That's where The American Idol Experience remains a work-in-progress. As AIE's performers & creative team struggle to get a handle on this part of the show. Delivering on Guests expectations as to what a theme park version of AI should be like. While -- at the same time -- not saying anything too edgy or offensive to the Guests who've agreed to perform at this new DHS attraction.

As of late Tuesday afternoon (when AIE held its first tech rehearsal for that attraction's finale / results show), it was obvious that those Comedy Warehouse & Adventurers Club vets who were playing the judges were still working off of the quips that had been scripted for them in advance by WDI. Which is why many of the comments that they made to the show's contestants that afternoon lacked spontaneity. Or -- at the very least -- seemed far too scripted.

But this issue ... It's something that the cast will be able to work out as they get more performances under their belt. More importantly, as they learn to gauge what AIE audiences like and don't like.

As for the tech side of this new DHS attraction ... Again, WDW Cast Members who attended previews earlier this week were impressed with how polished & professional The American Idol Experience already seems to be. They marveled at how -- when one performer stood on stage and began singing "Part of Your World" -- the guys in the booth (just as they would have done on a real TV show) first shifted the lighting on the set to a cool blue-green and then projected bubbles on a screen behind that performer.

And just like they do on the real "American Idol" TV program, the WDW Entertainment vets who were working at AIE that day attempted to squeeze every last bit of drama & tension out of revealing who won that day's Dream Ticket. Which is why this finale / results show -- which is only supposed to last 45 minutes -- wound up running for almost an hour.


Copyright 2008 Disney. All Rights Reserved

But all was forgiven once that day's winner was revealed and -- just as it does for every season finale for the "American Idol" TV show -- confetti rained down on the stage as spotlights racked the hall.

All in all, The American Idol Experience is already a pretty slick piece of entertainment. A show that's sure to entertain DHS visitors (provided -- of course -- that they're already somewhat familiar with the "American Idol" TV show).

Speaking of which ... If you're really a diehard fan of this Fox reality show, then you owe it to yourself to go through the AIE audition process. Otherwise you won't get to see the backstage portion of this new DHS attraction. Where -- you'll discover -- the Imagineers also labored to recreate the backstage areas that viewers get to see while watching the "American Idol" television program.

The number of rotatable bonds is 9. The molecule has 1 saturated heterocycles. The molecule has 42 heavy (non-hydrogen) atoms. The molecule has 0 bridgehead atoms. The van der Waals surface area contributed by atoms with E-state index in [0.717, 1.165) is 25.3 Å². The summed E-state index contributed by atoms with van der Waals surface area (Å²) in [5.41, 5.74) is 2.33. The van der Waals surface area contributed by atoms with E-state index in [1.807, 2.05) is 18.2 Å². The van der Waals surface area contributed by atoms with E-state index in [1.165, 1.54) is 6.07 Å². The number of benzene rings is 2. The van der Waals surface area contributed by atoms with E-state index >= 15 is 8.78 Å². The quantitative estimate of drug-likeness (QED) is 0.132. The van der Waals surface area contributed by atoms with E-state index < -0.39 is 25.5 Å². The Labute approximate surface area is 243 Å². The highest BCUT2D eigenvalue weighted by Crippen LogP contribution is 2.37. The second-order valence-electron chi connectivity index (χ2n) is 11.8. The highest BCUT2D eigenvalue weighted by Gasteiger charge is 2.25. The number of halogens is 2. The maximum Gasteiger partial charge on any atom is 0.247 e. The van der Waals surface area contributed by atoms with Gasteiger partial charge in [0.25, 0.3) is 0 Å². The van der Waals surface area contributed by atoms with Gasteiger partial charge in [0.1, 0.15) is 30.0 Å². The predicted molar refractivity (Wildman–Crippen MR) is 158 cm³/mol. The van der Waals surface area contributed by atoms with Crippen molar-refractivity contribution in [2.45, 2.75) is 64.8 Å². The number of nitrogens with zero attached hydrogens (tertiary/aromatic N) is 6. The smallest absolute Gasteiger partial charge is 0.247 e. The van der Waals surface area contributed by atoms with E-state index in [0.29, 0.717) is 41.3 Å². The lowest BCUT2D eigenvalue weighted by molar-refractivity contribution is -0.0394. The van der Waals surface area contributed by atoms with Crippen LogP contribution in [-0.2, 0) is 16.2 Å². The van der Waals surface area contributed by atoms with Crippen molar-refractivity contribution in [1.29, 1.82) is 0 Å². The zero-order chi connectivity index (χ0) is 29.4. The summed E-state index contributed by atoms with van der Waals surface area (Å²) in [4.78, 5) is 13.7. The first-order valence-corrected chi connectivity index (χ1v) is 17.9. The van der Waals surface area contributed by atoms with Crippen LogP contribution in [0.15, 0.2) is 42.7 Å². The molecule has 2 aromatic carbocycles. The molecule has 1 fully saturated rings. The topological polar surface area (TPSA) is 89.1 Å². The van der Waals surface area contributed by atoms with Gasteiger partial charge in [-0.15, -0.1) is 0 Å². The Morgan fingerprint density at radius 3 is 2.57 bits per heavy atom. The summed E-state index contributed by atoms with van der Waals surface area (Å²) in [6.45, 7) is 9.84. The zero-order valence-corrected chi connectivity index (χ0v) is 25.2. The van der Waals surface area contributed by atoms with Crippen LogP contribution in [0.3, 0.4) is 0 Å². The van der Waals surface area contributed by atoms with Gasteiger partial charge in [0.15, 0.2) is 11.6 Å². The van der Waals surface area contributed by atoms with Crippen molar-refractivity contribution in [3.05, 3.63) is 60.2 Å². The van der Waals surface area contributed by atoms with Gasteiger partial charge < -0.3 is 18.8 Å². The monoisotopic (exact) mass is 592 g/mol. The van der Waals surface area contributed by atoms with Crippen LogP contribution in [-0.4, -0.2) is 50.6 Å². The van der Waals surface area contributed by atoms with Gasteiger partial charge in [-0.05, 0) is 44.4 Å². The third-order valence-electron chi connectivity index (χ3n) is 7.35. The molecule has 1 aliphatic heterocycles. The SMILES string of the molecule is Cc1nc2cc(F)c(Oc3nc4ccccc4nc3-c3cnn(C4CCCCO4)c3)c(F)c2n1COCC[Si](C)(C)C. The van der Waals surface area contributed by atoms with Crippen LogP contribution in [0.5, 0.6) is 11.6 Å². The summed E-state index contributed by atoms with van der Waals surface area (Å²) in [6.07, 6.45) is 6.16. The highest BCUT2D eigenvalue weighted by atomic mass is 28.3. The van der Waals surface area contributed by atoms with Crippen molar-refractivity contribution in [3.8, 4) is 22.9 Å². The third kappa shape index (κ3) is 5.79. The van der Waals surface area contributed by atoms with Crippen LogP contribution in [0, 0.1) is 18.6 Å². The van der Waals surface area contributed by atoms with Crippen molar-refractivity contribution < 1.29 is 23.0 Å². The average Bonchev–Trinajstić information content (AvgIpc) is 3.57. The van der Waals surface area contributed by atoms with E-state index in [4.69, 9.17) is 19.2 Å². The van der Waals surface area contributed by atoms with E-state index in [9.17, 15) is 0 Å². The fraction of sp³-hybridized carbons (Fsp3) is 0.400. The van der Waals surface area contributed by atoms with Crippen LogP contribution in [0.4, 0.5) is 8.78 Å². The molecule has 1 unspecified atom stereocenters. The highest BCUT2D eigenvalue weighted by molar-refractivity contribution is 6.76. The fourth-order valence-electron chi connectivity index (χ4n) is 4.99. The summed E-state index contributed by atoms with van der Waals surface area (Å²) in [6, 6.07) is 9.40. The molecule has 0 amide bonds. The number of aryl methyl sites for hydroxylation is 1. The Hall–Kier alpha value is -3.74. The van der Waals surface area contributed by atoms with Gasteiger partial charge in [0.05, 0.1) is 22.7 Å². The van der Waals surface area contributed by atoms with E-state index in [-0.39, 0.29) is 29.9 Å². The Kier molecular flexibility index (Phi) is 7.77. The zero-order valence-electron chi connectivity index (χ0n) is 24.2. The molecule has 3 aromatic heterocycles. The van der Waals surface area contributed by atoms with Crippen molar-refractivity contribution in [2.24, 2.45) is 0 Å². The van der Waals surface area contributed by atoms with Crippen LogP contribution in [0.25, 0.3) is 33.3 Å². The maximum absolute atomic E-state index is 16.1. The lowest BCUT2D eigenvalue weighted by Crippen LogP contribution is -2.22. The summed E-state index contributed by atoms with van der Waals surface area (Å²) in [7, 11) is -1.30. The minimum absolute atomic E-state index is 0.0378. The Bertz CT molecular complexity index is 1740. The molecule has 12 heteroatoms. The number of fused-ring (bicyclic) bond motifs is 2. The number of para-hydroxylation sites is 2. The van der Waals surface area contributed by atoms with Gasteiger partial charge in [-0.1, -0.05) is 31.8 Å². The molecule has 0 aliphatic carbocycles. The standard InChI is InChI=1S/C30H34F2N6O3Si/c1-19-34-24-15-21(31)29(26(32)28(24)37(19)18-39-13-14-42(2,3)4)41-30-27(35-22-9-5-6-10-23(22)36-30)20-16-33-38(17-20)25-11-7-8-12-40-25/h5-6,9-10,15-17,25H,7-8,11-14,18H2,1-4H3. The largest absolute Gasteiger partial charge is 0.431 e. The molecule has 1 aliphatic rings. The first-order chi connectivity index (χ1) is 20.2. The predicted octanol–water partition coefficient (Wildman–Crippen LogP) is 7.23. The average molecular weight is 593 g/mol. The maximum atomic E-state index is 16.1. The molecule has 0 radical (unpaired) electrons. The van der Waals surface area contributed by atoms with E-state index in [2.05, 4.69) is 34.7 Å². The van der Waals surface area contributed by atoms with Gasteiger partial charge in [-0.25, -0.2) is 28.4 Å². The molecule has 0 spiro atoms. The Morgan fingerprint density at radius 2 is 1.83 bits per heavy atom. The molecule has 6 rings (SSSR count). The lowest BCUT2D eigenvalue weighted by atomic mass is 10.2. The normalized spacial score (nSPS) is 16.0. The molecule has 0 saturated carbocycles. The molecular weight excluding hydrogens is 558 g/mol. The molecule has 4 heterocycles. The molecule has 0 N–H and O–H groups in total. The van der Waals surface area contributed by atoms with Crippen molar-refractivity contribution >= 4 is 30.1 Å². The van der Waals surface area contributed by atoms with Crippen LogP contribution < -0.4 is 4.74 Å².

As for you folks who are not AI fans ... Well. the American Idol Experience may not be something that you'll actually enjoy experiencing. But -- then again -- how will you know unless you give this show a try the next time you visit Disney's Hollywood Studios.

You see, that's the real beauty of The American Idol Experience. This new DHS attraction will present six shows a day (plus a finale / results show). And because of the talent level / number of Guests who audition for AIE changes each day, every single show will be different.

Know this, though: Those of you who are thinking of auditioning for The American Idol Experience during its soft opening phase need to be aware that no Dream Tickets (which will then allow its owner to go to the front of the line at any nationwide audition for the "American Idol" television show) will be awarded until after this new DHS attraction finally & officially opens to the public on February 14th.

Anyway ... That's a brief overview of what The American Idol Experience was like as it completed its technical rehearsal phase and then moved into soft opening mode. Please be aware that -- in the weeks ahead -- certain elements of this new DHS show as they were described in today's article are sure to change. As the Imagineers and AIE's cast continue to make adjustments to this still-evolving-but-already-rather-entertaining work-in-progress.

Your thoughts?

Blog - Post Feedback Form
Your comment has been posted.   Close
Thank you, your comment requires moderation so it may take a while to appear.   Close
Leave a Comment
  • * Please enter your name
  • * Please enter a comment
  • Post
  • Except for it being a cash cow for DHS I agree with those who don't know why this Fox contest is even in the DISNEY Empire. You can't avoid the hype and ratings of the show, although I have never seen an episode of it myself. I quickly take that back-- I did see a YouTube clip of William Hung. Not my taste but I hope it is succesful.

    I do have to agree with Skipperwest's comment from yesterday. I am far more interested in "20,000 Leauges- Nemo" or "Pirates 4" than the AIE experience you shared with us today.